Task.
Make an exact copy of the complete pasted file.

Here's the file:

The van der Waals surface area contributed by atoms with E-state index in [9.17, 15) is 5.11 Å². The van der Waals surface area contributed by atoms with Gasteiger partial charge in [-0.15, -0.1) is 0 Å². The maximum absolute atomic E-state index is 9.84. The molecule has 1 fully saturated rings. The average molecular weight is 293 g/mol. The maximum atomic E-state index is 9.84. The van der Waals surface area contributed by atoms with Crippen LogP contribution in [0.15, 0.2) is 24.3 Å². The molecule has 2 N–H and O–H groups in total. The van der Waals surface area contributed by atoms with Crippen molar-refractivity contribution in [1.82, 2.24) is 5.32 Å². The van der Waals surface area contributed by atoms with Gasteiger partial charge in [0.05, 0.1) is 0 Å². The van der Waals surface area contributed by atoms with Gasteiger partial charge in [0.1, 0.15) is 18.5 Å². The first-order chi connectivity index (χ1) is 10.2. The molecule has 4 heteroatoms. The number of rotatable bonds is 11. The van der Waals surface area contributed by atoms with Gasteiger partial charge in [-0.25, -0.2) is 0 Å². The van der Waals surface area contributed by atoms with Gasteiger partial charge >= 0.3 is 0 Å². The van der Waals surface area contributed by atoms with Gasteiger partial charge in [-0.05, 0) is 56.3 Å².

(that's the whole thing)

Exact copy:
The van der Waals surface area contributed by atoms with E-state index in [9.17, 15) is 5.11 Å². The van der Waals surface area contributed by atoms with Gasteiger partial charge in [-0.15, -0.1) is 0 Å². The maximum absolute atomic E-state index is 9.84. The molecule has 1 fully saturated rings. The average molecular weight is 293 g/mol. The maximum atomic E-state index is 9.84. The van der Waals surface area contributed by atoms with Crippen LogP contribution in [0.15, 0.2) is 24.3 Å². The molecule has 2 N–H and O–H groups in total. The van der Waals surface area contributed by atoms with Crippen molar-refractivity contribution in [1.82, 2.24) is 5.32 Å². The van der Waals surface area contributed by atoms with Gasteiger partial charge in [0.05, 0.1) is 0 Å². The van der Waals surface area contributed by atoms with Gasteiger partial charge in [0.1, 0.15) is 18.5 Å². The first-order chi connectivity index (χ1) is 10.2. The molecule has 4 heteroatoms. The number of rotatable bonds is 11. The van der Waals surface area contributed by atoms with Gasteiger partial charge in [-0.25, -0.2) is 0 Å². The van der Waals surface area contributed by atoms with Gasteiger partial charge >= 0.3 is 0 Å². The van der Waals surface area contributed by atoms with Gasteiger partial charge in [-0.05, 0) is 56.3 Å².